Selling Overseas Today

During my past 22 years as a Commercial Diplomat and now as the President of Business Beyond Borders I have often been asked, what does a company need to do to begin expanding internationally. In this short essay, I will give a few lasting export pointers as well as a few contemporary pointers in response to our rapidly changing international political economy.

Many companies start exporting by making the occasional international sale. At some point you may find that the firm is selling enough that you want to consider broader overseas sales opportunities. That is when you need to be ready for a longer-term strategic commitment. The process to become export ready can take one to two years. This may seem like a long time, but the good news is that you learn from your experience in the first export market. This will make your expansion to second and third markets easier and more profitable.

Assistance is Available

Keep in mind that there are organizations that can assist you in your international business journey. Leverage support from state and federal trade agencies or a knowledgeable global business consulting firm. They are usually highly cost effective, although the value of each organization, as always, depends on the competence of its individuals. It is important to do research to identify appropriate export markets and specific sales opportunities as well as perform due diligence on potential buyers and partners. These organizations should be able to assist you with these efforts.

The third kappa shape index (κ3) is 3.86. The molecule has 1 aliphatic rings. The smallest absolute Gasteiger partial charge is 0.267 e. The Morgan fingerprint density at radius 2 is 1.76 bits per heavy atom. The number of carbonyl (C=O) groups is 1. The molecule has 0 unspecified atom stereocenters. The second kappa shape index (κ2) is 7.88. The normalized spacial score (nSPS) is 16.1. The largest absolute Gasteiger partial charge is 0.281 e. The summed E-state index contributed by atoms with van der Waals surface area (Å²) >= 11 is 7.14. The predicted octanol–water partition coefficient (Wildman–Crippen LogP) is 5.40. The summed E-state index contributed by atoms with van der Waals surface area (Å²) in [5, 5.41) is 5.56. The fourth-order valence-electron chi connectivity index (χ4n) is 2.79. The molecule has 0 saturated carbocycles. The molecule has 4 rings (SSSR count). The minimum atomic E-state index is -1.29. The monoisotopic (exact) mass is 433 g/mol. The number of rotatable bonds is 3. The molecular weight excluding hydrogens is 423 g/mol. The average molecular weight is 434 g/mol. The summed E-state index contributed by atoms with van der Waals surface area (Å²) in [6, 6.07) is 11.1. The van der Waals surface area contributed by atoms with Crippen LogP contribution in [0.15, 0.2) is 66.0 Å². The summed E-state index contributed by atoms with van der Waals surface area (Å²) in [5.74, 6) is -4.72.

people holding hands

An owner of a firm selling pellet stoves approached me about pursuing export sales. He was serious enough to hire an international sales agent, and to work with me to prepare an export strategy. I identified potential export markets and arranged meetings for the sales agent. However, when the company received two major domestic orders, the international sales agent was laid off, the export strategy was forgotten, and potential foreign buyers didn’t get follow-up calls. My work had come to naught.  

Two years later, when domestic sales were low, the owner showed renewed interest in exporting. By that time the market had changed, key potential buyers who had been previously ignored didn’t respond, and a search had to be started again for a new international sales agent. Time, money and opportunity had been lost. Consistency and commitment to a longer-term plan, even at a less ambitious level, would have been more fruitful. A competitor now dominates that export market.

You can follow broad business trends in The Economist and on Bloomberg News, but in most cases an exporter will be interested in selling a particular product or service in a selected market or two. Thus, it is best to track the trade journals and sign up online to obtain market-specific information. If you are a member of a trade association, make the organization work for you by asking about export opportunities for your product or service in certain markets. Some trade associations organize trade missions that could serve as a useful way to learn about markets and of make contacts.